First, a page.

As I walked around, there were different scents in the air: old roses, herbs, wisteria, mock orange.
There was the sound of
water from the central fountain, and the herbaceous planting was wonderful to look at.
From there I headed back to north London,
with a quick pit stop in the October Gallery, which has a cool, pretty café garden
with sculptures and restful planting – just round the corner from Great Ormond Street Hospital.
Barnsbury Square was busy with a residents' event and visitors. From the signage, I learned
the land had originally been purchased by the useful Metropolitan Public Gardens Association,
and is now run by Islington Council and a friends group.
Close by is the charity Freightliners Farm, where all the planting was looking fantastic.
Beautiful potager beds looked too good to eat, though the salad leaves of all colours,
shapes and sizes will be eaten in the farm's café. There were lovely things everywhere:
a greenhouse with tiny gherkins growing up the wall and a flowering citrus scenting the air for the workers,
a geodesic dome, giant asparagus, clumps of sweet rocket in flower,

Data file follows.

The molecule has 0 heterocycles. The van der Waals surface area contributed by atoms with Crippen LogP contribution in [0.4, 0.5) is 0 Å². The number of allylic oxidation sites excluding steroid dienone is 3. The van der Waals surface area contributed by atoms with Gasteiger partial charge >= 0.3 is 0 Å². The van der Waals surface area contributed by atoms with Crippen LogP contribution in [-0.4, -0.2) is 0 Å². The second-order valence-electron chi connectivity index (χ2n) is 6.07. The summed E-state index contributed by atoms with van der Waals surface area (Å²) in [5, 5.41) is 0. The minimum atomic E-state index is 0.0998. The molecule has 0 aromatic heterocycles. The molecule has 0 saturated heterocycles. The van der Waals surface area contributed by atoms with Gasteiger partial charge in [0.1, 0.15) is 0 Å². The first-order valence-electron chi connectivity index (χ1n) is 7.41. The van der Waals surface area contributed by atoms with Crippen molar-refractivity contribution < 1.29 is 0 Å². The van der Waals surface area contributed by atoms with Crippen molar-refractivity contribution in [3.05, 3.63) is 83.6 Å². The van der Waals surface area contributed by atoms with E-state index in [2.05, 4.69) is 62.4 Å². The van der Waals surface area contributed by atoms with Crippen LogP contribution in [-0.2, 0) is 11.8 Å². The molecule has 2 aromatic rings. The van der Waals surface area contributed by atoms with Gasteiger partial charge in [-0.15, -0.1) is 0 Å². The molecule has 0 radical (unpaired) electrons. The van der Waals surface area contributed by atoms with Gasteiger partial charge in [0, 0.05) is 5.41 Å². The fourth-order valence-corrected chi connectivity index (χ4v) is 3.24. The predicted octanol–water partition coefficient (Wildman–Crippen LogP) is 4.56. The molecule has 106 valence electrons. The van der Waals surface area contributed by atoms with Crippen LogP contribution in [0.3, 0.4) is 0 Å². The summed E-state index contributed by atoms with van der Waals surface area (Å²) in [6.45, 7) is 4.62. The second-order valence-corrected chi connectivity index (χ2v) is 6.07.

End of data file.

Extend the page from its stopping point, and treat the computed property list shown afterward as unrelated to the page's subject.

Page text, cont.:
and trained hornbeams sheltering the outside area of the café.
A walk around the paddock hedges brought a remarkable sense of the English countryside.
I spoke to Coryn, working with the beehives, who said that taking part in OGSW (for the first time)
had been a very good day for the farm, with a lot of extra visitors,
including some from Bath and other cities.
I bought two good parsley plants from the friendly volunteer at the gate.
A short cycle from here took me to the Olden Garden, also taking part in OGSW for the first time.
It is an unusual location behind a green door down a quiet street, next to a railway line.
It is about two minutes, as Theo Walcott runs,
from Arsenal's Emirates stadium, but you would never guess that from the sense of seclusion and closeness to nature
when you are actually in the garden that is set out on the embankment
and is pleasingly wild at the edges. Plenty of visitors were socialising and enjoying tea.
On the Sunday, I went up to Hampstead's Burgh House, which had original Jekyll planting lists